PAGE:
Defining Humility

It’s Narcissist Friday!

Last week I wrote about confidence. I hope you stood a little taller and walked with more strength. I hope you spoke with a little more authority and assurance. I hope you found a little more peace deep in your heart.

Now I want to write about humility.

First, confidence and humility are not opposites. It is quite possible to be confident in who you are and even in the work you do while being humble. When you recognize that your skill came partly from the influence of others, you can acknowledge that as you do well. When you remember that there are others who have greater skill than yours and you can learn from them, you give them honor. Humility is knowing where you stand.

The narcissist chafes under the superior skills of others. Nor does he like to recognize the contributions of others in his success. His confidence is often present, but he hates true humility. He wants everyone to think that he stands higher than he really does.

Second, there is such a thing as false humility. Even the Bible refers to that. Narcissists and legalists love to appear humble. More humble than others, in fact. Uriah Heep (from David Copperfield by Dickens) found his humility to be a source of pride. When the narcissist deprecates herself, telling others that her work isn’t good enough, she expects you to lift her up and tell her that her work is superior. In other words, her humility is a prompt for your statements of adoration and praise.

Third, there is an important distinction between humility and humiliation. We are called to humility, to know that all we have is a gift from the Lord, often through others. Pride is a problem of the flesh that can lead to trouble in our lives and hurt others. Humility will lead us to look to the Lord with our needs and desires because we remember that we need Him. Humility is good.

Humiliation is a tool both narcissists and legalists use to bring others under control. People who have been humiliated have been broken. They have been shamed and exposed. In some churches, the old practice of shunning (treating believers like outcasts) was an attempt at humiliation. Today that practice has been replaced by gossip and public rebukes. People who disagree or who fail to maintain the standard might be singled out to receive harsh discipline by shaming.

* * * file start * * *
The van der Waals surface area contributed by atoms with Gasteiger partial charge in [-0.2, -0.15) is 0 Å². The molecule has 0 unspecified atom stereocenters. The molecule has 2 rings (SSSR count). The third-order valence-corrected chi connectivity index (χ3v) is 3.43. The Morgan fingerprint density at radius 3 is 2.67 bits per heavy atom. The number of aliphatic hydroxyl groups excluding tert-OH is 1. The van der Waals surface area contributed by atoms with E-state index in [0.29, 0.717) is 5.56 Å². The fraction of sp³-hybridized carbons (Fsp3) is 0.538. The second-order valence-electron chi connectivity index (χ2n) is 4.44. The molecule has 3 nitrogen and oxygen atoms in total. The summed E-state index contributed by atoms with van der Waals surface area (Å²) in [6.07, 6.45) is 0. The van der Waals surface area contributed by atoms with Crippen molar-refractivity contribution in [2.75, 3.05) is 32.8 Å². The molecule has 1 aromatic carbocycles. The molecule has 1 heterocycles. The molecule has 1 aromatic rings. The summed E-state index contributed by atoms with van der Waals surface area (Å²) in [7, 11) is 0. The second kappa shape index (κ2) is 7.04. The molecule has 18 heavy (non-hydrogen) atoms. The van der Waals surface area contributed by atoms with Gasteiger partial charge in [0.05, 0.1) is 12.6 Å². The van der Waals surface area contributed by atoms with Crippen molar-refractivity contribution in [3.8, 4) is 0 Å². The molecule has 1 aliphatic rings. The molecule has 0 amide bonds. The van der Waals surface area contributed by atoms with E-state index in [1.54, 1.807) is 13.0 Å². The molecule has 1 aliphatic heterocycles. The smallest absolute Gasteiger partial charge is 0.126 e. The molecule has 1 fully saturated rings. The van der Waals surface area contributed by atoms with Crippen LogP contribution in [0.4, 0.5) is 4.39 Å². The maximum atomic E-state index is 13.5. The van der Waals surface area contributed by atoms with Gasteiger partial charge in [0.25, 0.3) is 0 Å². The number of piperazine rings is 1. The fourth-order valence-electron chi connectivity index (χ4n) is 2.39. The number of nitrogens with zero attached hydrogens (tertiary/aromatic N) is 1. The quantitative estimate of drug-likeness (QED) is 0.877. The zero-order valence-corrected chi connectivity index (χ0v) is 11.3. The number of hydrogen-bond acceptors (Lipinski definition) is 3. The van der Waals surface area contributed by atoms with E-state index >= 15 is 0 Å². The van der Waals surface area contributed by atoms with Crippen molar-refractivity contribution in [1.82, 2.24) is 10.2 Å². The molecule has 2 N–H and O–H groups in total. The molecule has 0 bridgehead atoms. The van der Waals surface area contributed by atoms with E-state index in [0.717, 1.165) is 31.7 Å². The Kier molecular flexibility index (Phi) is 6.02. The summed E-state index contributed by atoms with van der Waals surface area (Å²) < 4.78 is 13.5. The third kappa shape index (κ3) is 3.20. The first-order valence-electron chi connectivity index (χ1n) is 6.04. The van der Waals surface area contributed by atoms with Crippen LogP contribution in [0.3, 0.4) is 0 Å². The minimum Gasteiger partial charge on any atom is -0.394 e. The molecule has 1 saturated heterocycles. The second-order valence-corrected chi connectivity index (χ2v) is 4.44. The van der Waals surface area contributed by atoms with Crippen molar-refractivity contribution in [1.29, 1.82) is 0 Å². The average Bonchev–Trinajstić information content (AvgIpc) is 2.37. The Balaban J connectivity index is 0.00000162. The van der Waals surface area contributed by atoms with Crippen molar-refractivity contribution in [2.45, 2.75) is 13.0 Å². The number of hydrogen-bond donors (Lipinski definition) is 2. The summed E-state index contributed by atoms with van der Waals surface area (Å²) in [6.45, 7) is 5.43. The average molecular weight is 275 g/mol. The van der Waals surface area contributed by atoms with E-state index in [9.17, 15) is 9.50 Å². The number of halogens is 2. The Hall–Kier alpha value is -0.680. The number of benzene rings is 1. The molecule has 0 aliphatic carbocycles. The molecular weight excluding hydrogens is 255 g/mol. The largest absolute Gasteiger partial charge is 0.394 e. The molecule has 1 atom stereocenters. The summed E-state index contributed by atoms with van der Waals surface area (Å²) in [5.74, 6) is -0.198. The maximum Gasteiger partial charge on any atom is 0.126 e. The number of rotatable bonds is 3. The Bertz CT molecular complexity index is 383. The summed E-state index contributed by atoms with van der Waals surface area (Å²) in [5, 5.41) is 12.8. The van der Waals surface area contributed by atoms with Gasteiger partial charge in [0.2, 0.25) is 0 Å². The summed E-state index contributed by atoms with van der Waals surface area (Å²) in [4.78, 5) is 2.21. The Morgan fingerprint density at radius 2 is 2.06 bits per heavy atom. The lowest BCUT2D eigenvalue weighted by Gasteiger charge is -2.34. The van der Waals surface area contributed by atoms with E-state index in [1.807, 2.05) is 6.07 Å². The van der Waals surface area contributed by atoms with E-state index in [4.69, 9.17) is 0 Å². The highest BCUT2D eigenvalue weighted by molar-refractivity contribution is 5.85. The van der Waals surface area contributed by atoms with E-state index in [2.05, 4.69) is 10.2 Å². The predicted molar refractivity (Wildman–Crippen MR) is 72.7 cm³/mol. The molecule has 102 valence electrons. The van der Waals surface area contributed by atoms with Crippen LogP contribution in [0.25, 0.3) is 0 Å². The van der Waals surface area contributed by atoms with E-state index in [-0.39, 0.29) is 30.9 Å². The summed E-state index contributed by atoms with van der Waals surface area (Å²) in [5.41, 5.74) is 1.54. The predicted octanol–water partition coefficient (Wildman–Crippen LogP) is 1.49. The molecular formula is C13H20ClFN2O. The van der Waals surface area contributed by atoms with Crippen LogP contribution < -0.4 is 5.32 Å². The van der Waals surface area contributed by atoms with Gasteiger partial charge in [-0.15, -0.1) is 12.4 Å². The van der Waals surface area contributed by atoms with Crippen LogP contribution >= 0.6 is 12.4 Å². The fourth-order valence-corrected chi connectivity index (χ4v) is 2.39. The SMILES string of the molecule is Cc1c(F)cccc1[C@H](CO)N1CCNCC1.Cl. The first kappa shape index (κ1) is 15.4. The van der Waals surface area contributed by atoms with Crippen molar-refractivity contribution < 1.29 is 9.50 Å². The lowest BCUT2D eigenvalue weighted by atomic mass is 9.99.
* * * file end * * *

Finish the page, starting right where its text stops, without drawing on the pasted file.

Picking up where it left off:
God is not in the business of humiliation.

The message of the church, to be consistent with the message of the Lord, should always be one of welcome and reconciliation. Sometimes the struggles of life bring humiliation and brokenness. Sometimes that’s what it takes for people to know they need the Lord. But always the message from us should be restoration and love.

The legalist church appears to believe that humiliation is what keeps people in line. They “inspire” obedience to their standards by humiliating those who do not conform. That’s not of the Lord.

The narcissist believes that he/she maintains superior status when others are brought down. The more the person is brought down and broken—humiliated—the more lasting the narcissist’s superiority will be. A spouse, a parent, a friend, even a boss who continually degrades a victim is trying to lay a burden from which it is hard to escape.

Finally, it is not a precarious line between being humble and being humiliated. I know that some people have never learned the difference. I know that some feel humiliated every time they acknowledge failure or weakness. But knowing who you are is the key. Accepting who you are allows you to stand when someone tries to humiliate you, and it allows you to bow humbly to those who contribute to your life.

This is why I teach so strongly and consistently that you are greatly loved. Those who come to Jesus are welcome and accepted. He has washed away all shame and condemnation. You will never be humiliated by Him, and those who try to humiliate you are doing wrong. Instead, you bow before the One who loves you and who gives you all you need.


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2 responses to “Defining Humility

  1. This is great teaching. Thank you, Pastor Dave.

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